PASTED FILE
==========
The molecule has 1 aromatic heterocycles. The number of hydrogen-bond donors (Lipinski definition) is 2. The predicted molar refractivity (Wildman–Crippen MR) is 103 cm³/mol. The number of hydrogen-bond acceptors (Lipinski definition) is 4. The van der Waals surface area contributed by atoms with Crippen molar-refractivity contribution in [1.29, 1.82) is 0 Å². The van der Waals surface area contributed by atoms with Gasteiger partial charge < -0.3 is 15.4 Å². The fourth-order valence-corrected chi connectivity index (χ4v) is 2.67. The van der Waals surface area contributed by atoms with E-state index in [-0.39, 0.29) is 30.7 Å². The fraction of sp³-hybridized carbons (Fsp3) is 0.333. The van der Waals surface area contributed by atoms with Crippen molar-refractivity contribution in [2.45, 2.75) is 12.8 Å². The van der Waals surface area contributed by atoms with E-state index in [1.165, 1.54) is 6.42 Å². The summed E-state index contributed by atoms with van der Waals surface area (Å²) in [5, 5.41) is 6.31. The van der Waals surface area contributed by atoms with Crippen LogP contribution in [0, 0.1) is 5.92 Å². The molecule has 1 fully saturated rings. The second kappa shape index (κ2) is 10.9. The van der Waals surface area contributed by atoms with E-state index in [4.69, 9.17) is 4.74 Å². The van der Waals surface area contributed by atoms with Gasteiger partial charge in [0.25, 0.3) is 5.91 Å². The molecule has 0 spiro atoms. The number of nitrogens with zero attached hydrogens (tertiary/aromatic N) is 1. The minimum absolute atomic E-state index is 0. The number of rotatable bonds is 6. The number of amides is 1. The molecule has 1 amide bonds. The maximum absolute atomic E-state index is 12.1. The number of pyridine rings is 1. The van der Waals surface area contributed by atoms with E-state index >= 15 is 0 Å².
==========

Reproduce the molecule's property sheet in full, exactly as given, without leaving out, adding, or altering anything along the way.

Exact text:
The molecule has 1 aromatic heterocycles. The number of hydrogen-bond donors (Lipinski definition) is 2. The predicted molar refractivity (Wildman–Crippen MR) is 103 cm³/mol. The number of hydrogen-bond acceptors (Lipinski definition) is 4. The van der Waals surface area contributed by atoms with Crippen molar-refractivity contribution in [1.29, 1.82) is 0 Å². The van der Waals surface area contributed by atoms with Gasteiger partial charge < -0.3 is 15.4 Å². The fourth-order valence-corrected chi connectivity index (χ4v) is 2.67. The van der Waals surface area contributed by atoms with E-state index in [-0.39, 0.29) is 30.7 Å². The fraction of sp³-hybridized carbons (Fsp3) is 0.333. The van der Waals surface area contributed by atoms with Crippen molar-refractivity contribution in [2.45, 2.75) is 12.8 Å². The van der Waals surface area contributed by atoms with E-state index in [1.165, 1.54) is 6.42 Å². The summed E-state index contributed by atoms with van der Waals surface area (Å²) in [5, 5.41) is 6.31. The van der Waals surface area contributed by atoms with Crippen LogP contribution in [0, 0.1) is 5.92 Å². The molecule has 1 fully saturated rings. The second kappa shape index (κ2) is 10.9. The van der Waals surface area contributed by atoms with E-state index in [4.69, 9.17) is 4.74 Å². The van der Waals surface area contributed by atoms with Gasteiger partial charge in [0.25, 0.3) is 5.91 Å². The molecule has 0 spiro atoms. The number of nitrogens with zero attached hydrogens (tertiary/aromatic N) is 1. The minimum absolute atomic E-state index is 0. The number of rotatable bonds is 6. The number of amides is 1. The molecule has 1 amide bonds. The maximum absolute atomic E-state index is 12.1. The number of pyridine rings is 1. The van der Waals surface area contributed by atoms with E-state index >= 15 is 0 Å².